How a Corsair Pilot Got a Kill with No Weapons

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Robert Klingman was in his fighter plane, 35,000 feet above the ocean, chasing down an enemy aircraft. Finally, after an hour and a half of chase, he pulled up behind the Japanese Ki-45 only to find out that he had no weapon.

Read on to know how this amazing Corsair pilot would find a way to complete this almost impossible mission:

The Corsair’s Most Bizarre Mission

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One of the airmen who took part in the Corsair’s most bizarre mission was Marine Lt. Robert Klingman, who was assigned to the legendary squadron VMFA 312, aka the Checkered Boards.

Bloody Conflict in Okinawa

The battle in Okinawa was bloody. Instead of traditional attacks, the Japanese would deploy waves of kamikazes, killing thousands of Allied sailors and damaging dozens of ships.

This created the primary role of the F4U Corsair, defending the allies from these lethal attacks.

No Ordinary Japanese Fighter

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On May 10, 1945, Klingman and his squadron were sent to take down a recon plane – a Ki-45 twin-engine aircraft.

This plane was no ordinary fighter, however. It could fly at over 35,000 ft, acting more like an interceptor/strike fighter.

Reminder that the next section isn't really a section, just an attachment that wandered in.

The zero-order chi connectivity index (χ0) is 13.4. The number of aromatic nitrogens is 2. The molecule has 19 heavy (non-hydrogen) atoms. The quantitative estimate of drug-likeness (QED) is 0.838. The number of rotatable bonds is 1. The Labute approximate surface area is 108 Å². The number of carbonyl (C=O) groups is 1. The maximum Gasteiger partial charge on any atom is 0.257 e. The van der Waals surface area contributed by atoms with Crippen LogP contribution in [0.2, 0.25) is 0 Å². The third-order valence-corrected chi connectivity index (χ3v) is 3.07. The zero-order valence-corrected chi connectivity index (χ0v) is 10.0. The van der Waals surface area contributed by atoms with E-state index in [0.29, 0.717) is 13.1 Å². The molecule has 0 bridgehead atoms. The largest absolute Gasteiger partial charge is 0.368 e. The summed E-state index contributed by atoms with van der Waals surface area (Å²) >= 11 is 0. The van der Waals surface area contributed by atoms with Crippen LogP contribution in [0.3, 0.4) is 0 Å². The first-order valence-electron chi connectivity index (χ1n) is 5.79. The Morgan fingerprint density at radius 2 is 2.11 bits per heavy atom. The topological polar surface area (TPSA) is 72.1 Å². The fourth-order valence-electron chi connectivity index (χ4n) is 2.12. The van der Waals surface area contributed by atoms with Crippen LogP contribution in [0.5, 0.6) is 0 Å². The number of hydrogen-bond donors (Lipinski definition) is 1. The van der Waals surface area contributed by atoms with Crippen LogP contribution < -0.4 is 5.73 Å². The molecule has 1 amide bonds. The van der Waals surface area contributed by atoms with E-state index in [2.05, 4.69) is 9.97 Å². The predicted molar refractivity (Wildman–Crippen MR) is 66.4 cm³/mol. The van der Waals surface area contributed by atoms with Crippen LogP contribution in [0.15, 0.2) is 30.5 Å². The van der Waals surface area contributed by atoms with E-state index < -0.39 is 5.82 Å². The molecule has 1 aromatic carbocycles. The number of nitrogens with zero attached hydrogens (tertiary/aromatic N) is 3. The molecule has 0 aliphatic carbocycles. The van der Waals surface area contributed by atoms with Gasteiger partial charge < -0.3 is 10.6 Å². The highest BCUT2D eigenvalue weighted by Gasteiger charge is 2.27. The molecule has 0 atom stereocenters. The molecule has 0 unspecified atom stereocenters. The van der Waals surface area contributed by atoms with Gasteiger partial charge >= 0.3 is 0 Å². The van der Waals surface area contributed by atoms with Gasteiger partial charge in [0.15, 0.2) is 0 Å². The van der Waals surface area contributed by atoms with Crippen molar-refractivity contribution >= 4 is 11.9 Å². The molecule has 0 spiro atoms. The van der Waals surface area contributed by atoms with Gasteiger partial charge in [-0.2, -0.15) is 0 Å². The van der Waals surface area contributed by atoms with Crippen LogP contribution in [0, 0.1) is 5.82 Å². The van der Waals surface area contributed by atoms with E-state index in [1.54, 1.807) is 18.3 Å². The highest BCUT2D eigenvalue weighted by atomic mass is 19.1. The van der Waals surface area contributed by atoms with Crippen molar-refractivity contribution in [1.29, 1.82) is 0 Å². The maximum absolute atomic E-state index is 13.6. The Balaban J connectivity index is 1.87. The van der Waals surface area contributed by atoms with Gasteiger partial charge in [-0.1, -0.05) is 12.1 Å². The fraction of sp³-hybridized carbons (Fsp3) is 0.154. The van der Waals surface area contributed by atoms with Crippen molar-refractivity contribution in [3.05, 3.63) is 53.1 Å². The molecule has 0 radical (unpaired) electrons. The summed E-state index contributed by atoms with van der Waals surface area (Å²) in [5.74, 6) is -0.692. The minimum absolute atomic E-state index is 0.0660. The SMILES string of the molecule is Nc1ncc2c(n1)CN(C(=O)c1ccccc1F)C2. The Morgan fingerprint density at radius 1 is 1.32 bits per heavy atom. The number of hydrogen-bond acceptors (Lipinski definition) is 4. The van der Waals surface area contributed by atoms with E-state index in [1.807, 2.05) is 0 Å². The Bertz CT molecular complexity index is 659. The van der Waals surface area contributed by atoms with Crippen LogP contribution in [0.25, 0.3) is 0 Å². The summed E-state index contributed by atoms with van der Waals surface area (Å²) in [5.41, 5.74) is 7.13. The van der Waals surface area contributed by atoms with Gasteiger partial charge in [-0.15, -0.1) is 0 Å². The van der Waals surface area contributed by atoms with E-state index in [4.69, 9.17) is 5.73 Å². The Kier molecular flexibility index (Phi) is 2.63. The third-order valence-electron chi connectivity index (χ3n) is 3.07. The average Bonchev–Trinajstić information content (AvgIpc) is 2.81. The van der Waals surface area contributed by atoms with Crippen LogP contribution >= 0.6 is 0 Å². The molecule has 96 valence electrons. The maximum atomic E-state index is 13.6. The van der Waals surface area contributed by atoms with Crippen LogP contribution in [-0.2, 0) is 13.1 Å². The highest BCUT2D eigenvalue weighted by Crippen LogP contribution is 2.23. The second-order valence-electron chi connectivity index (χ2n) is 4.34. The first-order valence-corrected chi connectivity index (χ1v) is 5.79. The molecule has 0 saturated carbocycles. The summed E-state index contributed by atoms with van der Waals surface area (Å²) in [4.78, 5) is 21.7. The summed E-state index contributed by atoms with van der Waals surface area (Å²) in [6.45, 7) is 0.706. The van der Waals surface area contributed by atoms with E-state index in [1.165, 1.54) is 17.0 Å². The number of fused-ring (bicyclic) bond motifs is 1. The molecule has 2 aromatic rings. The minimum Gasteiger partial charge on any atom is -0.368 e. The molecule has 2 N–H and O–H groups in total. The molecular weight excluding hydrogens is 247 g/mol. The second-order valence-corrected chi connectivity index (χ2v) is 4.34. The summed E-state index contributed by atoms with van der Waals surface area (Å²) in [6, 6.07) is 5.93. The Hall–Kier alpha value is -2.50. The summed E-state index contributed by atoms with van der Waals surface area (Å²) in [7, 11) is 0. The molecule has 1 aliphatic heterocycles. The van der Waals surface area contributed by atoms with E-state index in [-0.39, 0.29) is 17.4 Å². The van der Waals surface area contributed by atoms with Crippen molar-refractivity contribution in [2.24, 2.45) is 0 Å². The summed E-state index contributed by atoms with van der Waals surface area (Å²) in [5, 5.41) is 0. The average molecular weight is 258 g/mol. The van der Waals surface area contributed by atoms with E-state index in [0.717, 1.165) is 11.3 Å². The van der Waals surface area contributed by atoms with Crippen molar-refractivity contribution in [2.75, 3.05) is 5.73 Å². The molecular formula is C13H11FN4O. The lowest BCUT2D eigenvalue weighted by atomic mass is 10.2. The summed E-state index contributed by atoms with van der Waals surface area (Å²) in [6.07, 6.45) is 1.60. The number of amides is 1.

Once the four Corsairs flew at 20,000 feet, their flight leader asked them to fire some of their ammunition to reduce weight and lighten their planes. 

However, at 30,000 feet, two Corsairs headed back due to engine trouble at high altitudes. Their captain used most of his ammo, while Klingman had one final shot. He knew he had a speed advantage over the Ki-45, but it wouldn’t last long.

Finding a Way

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Low on fuel, Klingman also knew his plane couldn’t survive this level of throttle power for much longer. He came up close to the Japanese aircraft and pulled the trigger. But all he heard was utter silence.

The high altitude caused the lubrication of his guns to thicken, making it inoperable. He also knew he didn’t have enough fuel to make it home. So, he radioed his wingman, “I’m going to hit him with my plane.”

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He pointed his nose downward, right at the recon aircraft, causing the propeller of his plane to strike the Ki-45’s fuselage and tail section multiple times. His propeller then tore into the tail section’s supporting area, sawing it off. The impact caused both planes to go into a controllable spin, hurdling them back to the ground.

Miraculous Landing

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After falling thousands of feet, Klingman regained control of the fighter, gliding it down to a lower altitude. With his wingman’s help, they set a course at a nearby American airfield. At 10,000 feet, he was out of fuel, and his propeller was inoperable. His captain told him to bail out, but he insisted on a normal landing.

Miraculously, the Corsair made it to the airfield and landed safely on the runway. When he exited his plane, he was famously quoted, “It’s a hell of a way to earn a buck.” After WWII, he served in Korea and passed away at 87 in 2004.